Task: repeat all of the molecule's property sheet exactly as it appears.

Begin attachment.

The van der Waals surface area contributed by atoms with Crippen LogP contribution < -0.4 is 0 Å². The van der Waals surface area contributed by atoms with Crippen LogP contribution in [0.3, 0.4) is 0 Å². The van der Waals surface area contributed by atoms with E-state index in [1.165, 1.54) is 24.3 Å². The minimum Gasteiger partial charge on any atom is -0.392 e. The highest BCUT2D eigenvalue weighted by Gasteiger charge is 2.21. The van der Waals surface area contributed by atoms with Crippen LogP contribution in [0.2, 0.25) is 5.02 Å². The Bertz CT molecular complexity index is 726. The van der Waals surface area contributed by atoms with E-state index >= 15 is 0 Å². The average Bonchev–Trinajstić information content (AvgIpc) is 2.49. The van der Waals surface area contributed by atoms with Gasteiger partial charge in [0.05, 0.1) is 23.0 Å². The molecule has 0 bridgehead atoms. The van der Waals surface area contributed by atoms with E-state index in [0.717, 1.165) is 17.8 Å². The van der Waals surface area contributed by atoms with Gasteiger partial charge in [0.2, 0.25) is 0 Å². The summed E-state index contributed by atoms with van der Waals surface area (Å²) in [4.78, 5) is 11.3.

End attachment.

The van der Waals surface area contributed by atoms with Crippen LogP contribution < -0.4 is 0 Å². The van der Waals surface area contributed by atoms with Crippen LogP contribution in [0.3, 0.4) is 0 Å². The van der Waals surface area contributed by atoms with E-state index in [1.165, 1.54) is 24.3 Å². The minimum Gasteiger partial charge on any atom is -0.392 e. The highest BCUT2D eigenvalue weighted by Gasteiger charge is 2.21. The van der Waals surface area contributed by atoms with Crippen LogP contribution in [0.2, 0.25) is 5.02 Å². The Bertz CT molecular complexity index is 726. The van der Waals surface area contributed by atoms with E-state index >= 15 is 0 Å². The average Bonchev–Trinajstić information content (AvgIpc) is 2.49. The van der Waals surface area contributed by atoms with Gasteiger partial charge in [0.05, 0.1) is 23.0 Å². The molecule has 0 bridgehead atoms. The van der Waals surface area contributed by atoms with E-state index in [0.717, 1.165) is 17.8 Å². The van der Waals surface area contributed by atoms with Gasteiger partial charge in [0.2, 0.25) is 0 Å². The summed E-state index contributed by atoms with van der Waals surface area (Å²) in [4.78, 5) is 11.3.